Following recovery these individuals exhibit hyperactivation in the insular cortex during the anticipation and resolution of restricted breathing loads (dyspnea) but, surprisingly, not during the loads themselves.8 Patients also abnormally classify taste stimuli—AN and bulimia nervosa patients have reduced insula responses to ingested glucose.9
Taken together, these findings support the general hypothesis that patients with AN make erroneous inferences about internal body sensations in context-specific (eg, food-related) settings. These somatic errors may be key drivers of anxiety expression in the disorder. As clinicians, we can learn much about how these individuals perceive the world by studying the way their brains actively infer meaning about missing or ambiguously perceived interoceptive signals.10
Interoception in bulimia nervosa and binge eating disorder
Interoceptive dysfunction plays an important role in the periods of uncontrolled and disproportionate food ingestion that characterize binge eating, as well as the periods of expulsion that characterize purging. Gastric capacity appears to be increased in bulimia nervosa, and patients with binge eating disorder demonstrate larger meal intake and lower plasma ghrelin than non-binge eaters.11 These findings suggest physical alterations of the gastrointestinal system in both disorders.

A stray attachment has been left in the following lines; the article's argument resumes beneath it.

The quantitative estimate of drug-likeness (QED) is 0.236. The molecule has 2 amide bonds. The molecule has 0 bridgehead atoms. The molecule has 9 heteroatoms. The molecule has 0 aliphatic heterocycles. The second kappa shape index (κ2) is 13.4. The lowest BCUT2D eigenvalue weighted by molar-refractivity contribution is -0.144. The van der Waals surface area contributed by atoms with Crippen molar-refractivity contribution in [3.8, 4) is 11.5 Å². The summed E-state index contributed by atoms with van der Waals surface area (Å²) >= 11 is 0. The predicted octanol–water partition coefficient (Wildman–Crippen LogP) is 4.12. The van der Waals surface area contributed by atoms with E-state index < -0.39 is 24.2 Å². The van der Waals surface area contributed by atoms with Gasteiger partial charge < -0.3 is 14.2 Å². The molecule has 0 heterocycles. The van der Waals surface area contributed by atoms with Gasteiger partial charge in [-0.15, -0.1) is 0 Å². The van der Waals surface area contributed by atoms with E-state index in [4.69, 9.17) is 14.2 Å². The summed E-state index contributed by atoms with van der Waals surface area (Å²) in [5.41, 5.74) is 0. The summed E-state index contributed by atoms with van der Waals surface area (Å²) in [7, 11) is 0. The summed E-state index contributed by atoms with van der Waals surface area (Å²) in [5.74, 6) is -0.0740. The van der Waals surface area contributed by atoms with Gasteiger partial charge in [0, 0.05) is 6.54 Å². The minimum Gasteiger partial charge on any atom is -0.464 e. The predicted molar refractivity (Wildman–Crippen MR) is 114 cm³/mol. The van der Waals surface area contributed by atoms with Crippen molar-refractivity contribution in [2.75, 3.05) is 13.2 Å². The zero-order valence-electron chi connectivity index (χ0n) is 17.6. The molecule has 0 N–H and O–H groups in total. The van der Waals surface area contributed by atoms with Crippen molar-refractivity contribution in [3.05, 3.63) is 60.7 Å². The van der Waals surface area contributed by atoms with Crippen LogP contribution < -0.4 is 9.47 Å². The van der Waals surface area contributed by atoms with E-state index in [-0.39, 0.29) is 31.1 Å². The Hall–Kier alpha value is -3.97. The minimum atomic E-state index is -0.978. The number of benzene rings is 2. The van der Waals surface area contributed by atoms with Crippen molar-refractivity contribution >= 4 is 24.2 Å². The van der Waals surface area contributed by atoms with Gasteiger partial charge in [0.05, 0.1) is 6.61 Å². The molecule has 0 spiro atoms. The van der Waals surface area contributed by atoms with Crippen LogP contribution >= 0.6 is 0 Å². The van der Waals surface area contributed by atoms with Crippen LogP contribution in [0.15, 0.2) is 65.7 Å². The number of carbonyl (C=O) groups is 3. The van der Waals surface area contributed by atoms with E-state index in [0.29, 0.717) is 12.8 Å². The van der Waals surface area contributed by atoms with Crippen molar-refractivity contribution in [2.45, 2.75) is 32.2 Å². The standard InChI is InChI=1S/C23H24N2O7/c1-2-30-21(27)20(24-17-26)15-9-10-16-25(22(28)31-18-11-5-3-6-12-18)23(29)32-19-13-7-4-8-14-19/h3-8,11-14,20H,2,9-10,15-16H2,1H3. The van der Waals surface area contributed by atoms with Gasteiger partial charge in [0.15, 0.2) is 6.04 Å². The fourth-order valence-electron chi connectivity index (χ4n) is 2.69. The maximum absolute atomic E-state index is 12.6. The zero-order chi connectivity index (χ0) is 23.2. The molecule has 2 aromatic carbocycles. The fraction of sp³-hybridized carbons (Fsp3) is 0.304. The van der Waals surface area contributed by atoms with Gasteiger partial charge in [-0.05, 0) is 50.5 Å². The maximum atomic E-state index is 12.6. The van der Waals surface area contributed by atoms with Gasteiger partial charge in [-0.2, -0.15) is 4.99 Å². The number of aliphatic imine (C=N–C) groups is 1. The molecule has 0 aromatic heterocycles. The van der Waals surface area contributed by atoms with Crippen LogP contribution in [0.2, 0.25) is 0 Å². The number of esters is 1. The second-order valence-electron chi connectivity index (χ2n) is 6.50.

Abnormalities of interoceptive processing have been suggested at the neural level in bulimia nervosa, but methodological differences in the available studies limit firm conclusions.12 Even less is known about the effects of purging behaviors on interoception. Further tests that modulate gastrointestinal physiology and measure perceptual responses are needed to improve our understanding of the role of interoception in these disorders.
Dr Khalsa is Director of Clinical Studies, Laureate Institute for Brain Research, University of Tulsa, Tulsa, OK. Dr Khalsa reports no conflicts of interest concerning the subject matter of this article.
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